teamLab Planets offers ‘body immersive’ art experience
teamLab Planets offers ‘body immersive’ art experience
In Japan, there are museums for every taste: Western fine arts, modern paintings, photographs, sculptures, traditional Japanese arts and swords or armor. Most of these museums display their exhibitions in glass cases and often prohibit you from taking photos or video. At most museums, it is a safe bet you will be expected to observe and appreciate the artwork or artifacts quietly.
But, did you know there is an attraction in Tokyo where you can enjoy art more interactively?
A short walk from the newly-opened Toyosu Fish Market, teamLab Planets offers what it has dubbed a “body Immersive” art experience.
The seven large-scale digital art pieces making up Planets are a sensory explosion involving water, textured floors and colorful projections. Not only are you allowed to take as many videos and photos as you want, but are also highly encouraged.
Planets is the second large-scale exhibit in Tokyo produced by art collective “teamLab,” a self-proclaimed interdisciplinary group of ultra-technologists. The art they’re creating, they say, seeks to navigate the confluence of art, science, technology, design and the natural world.
If you had the opportunity to enjoy teamLab’s much larger Borderless digital art museum in Odaiba, Tokyo, you will get a kick out of Planets.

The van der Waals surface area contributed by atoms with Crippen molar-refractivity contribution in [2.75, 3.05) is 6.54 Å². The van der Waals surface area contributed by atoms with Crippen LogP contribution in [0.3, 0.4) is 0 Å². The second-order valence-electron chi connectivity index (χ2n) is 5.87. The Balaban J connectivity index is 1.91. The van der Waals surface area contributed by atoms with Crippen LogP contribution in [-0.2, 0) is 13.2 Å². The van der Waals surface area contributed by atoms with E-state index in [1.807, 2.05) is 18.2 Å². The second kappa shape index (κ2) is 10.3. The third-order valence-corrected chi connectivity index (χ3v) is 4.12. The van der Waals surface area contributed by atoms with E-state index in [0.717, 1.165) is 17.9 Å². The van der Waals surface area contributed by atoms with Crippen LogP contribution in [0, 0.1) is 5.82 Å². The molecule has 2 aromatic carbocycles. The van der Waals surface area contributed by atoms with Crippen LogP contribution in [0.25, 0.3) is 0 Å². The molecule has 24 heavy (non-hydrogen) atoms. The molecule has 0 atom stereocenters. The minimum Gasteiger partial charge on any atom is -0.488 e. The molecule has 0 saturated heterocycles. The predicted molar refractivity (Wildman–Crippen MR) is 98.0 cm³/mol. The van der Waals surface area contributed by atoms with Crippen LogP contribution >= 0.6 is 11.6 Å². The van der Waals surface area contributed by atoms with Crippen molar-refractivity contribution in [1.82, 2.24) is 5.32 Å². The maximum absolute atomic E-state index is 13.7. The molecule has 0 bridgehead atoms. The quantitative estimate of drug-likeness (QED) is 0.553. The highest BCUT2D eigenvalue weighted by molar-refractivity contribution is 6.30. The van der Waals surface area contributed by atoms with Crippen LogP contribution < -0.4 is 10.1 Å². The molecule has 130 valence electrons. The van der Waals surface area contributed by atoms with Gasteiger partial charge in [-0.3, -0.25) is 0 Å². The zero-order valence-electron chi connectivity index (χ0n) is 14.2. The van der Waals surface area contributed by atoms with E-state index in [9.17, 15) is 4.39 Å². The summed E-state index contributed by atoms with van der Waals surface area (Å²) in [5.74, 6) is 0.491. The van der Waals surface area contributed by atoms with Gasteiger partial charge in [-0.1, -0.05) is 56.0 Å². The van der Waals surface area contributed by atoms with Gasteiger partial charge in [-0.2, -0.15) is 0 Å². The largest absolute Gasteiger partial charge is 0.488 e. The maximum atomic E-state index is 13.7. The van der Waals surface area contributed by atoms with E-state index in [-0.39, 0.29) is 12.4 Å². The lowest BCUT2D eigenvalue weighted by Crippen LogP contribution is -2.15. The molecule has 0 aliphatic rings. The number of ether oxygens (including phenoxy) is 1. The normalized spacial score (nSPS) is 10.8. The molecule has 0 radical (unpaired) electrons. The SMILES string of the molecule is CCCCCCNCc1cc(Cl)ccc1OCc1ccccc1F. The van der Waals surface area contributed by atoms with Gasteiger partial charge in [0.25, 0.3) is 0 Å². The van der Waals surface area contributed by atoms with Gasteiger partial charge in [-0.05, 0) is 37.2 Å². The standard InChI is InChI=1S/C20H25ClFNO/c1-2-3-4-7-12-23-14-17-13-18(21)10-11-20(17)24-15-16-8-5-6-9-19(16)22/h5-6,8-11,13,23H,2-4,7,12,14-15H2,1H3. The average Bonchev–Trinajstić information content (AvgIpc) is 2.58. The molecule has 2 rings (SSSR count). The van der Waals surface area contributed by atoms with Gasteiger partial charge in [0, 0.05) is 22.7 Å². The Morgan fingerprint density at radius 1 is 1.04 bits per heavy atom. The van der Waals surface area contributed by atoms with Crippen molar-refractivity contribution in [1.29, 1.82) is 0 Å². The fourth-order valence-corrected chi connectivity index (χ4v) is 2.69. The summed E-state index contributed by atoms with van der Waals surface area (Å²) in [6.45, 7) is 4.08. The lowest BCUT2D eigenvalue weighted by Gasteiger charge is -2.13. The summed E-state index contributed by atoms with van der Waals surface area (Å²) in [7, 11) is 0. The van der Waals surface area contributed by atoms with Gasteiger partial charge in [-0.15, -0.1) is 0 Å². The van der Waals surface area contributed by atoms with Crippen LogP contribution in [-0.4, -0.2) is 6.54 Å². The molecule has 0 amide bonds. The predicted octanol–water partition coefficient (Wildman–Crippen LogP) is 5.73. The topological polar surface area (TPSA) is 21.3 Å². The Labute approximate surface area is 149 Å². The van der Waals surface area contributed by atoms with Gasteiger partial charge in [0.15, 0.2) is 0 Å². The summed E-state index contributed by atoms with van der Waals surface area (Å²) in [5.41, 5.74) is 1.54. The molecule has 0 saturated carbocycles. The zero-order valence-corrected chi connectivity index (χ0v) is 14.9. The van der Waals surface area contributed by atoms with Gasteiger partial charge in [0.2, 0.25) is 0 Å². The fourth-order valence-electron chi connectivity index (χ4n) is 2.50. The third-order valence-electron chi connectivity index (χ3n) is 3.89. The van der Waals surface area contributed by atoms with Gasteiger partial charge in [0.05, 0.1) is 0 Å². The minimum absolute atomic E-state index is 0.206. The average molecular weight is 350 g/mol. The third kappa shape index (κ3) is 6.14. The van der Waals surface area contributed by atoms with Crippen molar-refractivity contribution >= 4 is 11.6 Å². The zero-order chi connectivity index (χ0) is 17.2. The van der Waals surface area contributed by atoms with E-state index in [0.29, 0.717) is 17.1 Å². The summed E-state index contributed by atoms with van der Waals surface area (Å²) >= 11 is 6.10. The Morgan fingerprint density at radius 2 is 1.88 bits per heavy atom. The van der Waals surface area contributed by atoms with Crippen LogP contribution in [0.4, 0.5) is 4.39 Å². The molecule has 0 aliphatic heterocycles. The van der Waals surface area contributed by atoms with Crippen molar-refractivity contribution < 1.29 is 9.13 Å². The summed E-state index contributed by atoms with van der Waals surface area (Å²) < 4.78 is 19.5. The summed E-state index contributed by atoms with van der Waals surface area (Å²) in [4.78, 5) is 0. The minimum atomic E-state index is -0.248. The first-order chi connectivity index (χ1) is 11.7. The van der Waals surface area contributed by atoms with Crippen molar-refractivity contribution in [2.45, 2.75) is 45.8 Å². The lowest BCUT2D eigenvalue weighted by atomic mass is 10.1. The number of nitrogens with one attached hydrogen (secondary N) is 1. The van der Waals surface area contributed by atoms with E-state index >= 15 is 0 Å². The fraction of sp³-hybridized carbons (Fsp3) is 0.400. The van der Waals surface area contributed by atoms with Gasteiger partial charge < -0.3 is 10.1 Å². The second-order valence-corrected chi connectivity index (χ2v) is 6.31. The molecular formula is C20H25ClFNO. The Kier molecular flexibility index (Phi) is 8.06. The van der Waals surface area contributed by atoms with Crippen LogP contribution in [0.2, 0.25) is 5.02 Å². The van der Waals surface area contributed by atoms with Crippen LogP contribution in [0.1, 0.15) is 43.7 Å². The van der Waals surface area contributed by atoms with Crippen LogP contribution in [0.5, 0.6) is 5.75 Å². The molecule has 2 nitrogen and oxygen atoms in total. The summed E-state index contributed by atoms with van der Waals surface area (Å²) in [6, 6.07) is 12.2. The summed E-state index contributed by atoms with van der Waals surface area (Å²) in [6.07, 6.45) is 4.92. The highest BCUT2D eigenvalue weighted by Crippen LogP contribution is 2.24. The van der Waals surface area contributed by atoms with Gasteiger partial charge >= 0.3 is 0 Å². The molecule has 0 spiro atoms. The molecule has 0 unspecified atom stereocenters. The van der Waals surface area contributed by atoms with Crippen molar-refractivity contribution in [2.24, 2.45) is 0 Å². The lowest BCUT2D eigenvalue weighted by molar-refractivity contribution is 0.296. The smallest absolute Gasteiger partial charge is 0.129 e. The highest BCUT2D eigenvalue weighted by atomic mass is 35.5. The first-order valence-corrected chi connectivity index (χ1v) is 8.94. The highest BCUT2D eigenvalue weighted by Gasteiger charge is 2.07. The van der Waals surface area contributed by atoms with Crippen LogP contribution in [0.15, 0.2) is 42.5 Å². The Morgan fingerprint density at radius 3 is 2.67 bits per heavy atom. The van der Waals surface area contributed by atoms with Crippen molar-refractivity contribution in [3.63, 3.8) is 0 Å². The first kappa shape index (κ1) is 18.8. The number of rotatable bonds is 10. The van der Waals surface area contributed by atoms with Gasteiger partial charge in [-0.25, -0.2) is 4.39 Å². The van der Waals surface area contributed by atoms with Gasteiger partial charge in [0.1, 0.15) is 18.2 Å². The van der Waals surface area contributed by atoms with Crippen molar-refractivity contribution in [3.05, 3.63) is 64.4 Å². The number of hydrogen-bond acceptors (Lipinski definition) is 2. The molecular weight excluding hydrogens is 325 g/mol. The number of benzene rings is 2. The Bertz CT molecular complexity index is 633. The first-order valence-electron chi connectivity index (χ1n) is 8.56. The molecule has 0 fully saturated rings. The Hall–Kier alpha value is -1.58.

Recently, my wife and I took a dip—literally— into the art exhibit meant to make you feel like you’re on a different planet with every turn of a corner.
After purchasing our tickets (2,700 yen or about $24 per adult) and entering a staging area, guests were asked to remove our shoes, socks, roll our pants up to our knees and place all our belongings into free lockers provided.
A teamLab staff member stood at the door, showing us where to enter. As we stepped inside we found ourselves in a dark corridor with minimal lighting, standing in ankle-deep warm water. The entrance to the exhibit is a long, dark zigzag slope that gives you the sensation of entering a spaceship or something similar. My wife and I made our way up the watery slope, hand-in-hand excited to see what would happen next.